Have you ever meditated? It’s not as intimidating as it sounds, and it can really help you if you find yourself getting lonely. Matles suggested, “Sit quietly and meditate on where the sensation is showing up in the body… is it in the chest area? The stomach? The throat? Once you scan the body… notice the clinging sensations or however the discomfort of loneliness shows up. Breathe into the area and areas around it and send comforting support to this area.”
Once you send healing energy to the physical area where you feel lonely, Matles recommended, “Continue to sit. Know that others are out there feeling the same lonely feeling, so send light to all out there that [are] suffering from this same feeling. Feel like you’re bathing them in your heart with healing energy and pure light that shows them that we are all connected. Include yourself in this too. We all feel the same depths of loneliness we just wear it differently.”
Much like listening to stories will connect you to the emotions of others, this exercise will help you feel connected to and empathize with other lonely people, which will help you feel less alone.
Move your body
Working out or just moving your body can help your feelings of loneliness dissipate, as well. McCurdy told me, “When we feel lonely, we end up spending a lot of time ‘in our head’ thinking about how we feel. Lonely times often correlate to isolation and inactivity, so counter those feeling by forcing your body to move. The natural endorphins released through exercise help you feel better, and the concentration required during physical movement helps take your mind off being alone.”
You can go to the gym, dance around your apartment, take your dog for a walk, do yoga, or move your body in whatever way feels best to you. As you move, you’ll find the feelings of loneliness lifting.
Sign up for a class
Speaking of yoga and dance, instead of doing it on your own, think about signing up for a class, instead. Classes are great places to meet people with similar interests to yours. They’ll get you out of the house and ease your feelings of loneliness.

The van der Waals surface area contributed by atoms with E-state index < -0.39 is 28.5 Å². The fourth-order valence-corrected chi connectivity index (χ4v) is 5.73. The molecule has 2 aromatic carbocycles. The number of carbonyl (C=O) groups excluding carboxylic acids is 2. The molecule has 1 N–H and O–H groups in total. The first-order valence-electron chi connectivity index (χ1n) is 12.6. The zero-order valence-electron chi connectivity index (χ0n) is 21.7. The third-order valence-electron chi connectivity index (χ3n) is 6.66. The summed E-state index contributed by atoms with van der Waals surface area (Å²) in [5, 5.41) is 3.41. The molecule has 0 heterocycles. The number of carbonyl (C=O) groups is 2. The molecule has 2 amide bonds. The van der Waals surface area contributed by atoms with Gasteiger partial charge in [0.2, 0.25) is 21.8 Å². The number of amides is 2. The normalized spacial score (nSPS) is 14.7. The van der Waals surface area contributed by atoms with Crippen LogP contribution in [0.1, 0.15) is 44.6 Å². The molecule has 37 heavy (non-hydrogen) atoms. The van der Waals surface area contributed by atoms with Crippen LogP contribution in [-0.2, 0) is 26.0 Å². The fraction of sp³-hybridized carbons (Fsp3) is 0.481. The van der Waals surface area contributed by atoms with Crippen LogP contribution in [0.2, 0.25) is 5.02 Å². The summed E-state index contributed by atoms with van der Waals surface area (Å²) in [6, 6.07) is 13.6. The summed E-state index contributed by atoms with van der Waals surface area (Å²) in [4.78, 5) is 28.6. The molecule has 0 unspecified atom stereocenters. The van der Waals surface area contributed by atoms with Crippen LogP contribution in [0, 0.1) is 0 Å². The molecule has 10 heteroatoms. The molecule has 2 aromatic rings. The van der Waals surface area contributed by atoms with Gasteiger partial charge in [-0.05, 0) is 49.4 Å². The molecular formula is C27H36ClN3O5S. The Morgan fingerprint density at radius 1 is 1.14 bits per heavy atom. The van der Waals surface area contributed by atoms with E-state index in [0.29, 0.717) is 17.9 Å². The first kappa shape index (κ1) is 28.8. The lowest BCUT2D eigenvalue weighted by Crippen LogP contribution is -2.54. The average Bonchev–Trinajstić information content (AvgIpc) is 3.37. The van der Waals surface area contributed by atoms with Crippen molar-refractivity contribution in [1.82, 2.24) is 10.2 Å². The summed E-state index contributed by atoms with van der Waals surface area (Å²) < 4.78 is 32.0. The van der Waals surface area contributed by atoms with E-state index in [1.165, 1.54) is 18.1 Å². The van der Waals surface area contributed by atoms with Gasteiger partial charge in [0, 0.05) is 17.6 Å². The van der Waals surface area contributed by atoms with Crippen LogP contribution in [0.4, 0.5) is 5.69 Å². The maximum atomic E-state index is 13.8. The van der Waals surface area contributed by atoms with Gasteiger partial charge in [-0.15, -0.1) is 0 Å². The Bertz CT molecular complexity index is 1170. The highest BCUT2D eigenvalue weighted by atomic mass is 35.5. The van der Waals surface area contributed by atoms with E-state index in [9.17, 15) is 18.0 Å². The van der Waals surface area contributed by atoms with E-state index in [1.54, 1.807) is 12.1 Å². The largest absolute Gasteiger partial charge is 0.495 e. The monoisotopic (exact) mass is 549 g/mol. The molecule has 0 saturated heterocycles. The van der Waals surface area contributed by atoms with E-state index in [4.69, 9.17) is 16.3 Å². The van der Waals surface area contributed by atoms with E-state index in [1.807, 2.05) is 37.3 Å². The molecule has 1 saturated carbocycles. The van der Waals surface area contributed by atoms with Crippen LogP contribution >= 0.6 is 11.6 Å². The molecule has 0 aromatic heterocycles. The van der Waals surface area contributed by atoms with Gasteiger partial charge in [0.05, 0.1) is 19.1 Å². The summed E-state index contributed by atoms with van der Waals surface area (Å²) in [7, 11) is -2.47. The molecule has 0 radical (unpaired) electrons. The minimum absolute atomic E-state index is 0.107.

McCurdy told me, “Sign up for a class — any class. Where are you most likely to meet people who like the same things you do? Chances are good if you sign up for a class doing something you enjoy or something you always wanted to learn you will find yourself in an environment where those people gather.”
Treder-Wolff especially recommends improv classes, suggesting, “Improvisation classes are a truly novel and increasingly popular approach to developing greater interpersonal skills and gaining confidence while having a ton of fun.” They don’t just have to be workout or improv classes though. Do you like sculpting? Writing? Whatever you enjoy, there’s probably a class for it in your hometown. Get out there and join a class today.
Call a friend or family member
Whenever I feel lonely, I pick up the phone and call my best friend Danielle. No matter how bad I feel, I know a few minutes on the phone will lift my spirits. Even though I may feel like isolating myself, I choose to call her instead because I know it will make me feel better. Do you have someone you can call when you feel lonely?
Dr. Wyatt Fisher, who has a doctorate in clinical psychology, told me, “You can connect with others through social media, or even better, through a phone call or meeting in person. When we are lonely it’s because we are hungry for connection. Therefore, doing something to help us feel connected is often the answer.”
Go to therapy
Everyone gets lonely sometimes, but if you find yourself getting lonely on a consistent basis it may be time to seek outside help. Dr. Fisher told me, “If someone has a chronic pattern of feeling lonely, they should see a therapist to process the origins and the patterns. For example, perhaps they didn’t have close attachments with their parents growing up so they never learned how to cultivate closeness with others. Therefore, working through this will be imperative to build relationships that are satisfying to avoid feeling lonely.”
Treder-Wolff agreed. She told me, “If people feel lonely most of the time, it can be sign of something more serious that needs deeper intervention. Loneliness can be the ongoing experience of people who are depressed and feel outside of or disconnected from the social world.”
Therapy can help you if you’re experiencing loneliness connected to depression or social anxiety. Treder-Wolff added, “With treatment, the loneliness linked to depression can be greatly relieved. Sometimes loneliness is a result of social anxiety, shyness, or lack of skills for navigating social situations. Individual therapy or a similar process that helps a person understand the roots of the problem can be very helpful.”
Know that it will pass
You may feel desperately lonely right now. Know that loneliness is completely normal and that it will pass. Do some of the activities suggested by the experts — join a class, do something creative, move your body, or phone a friend. Then smile and know that your loneliness will pass and you will feel good again soon.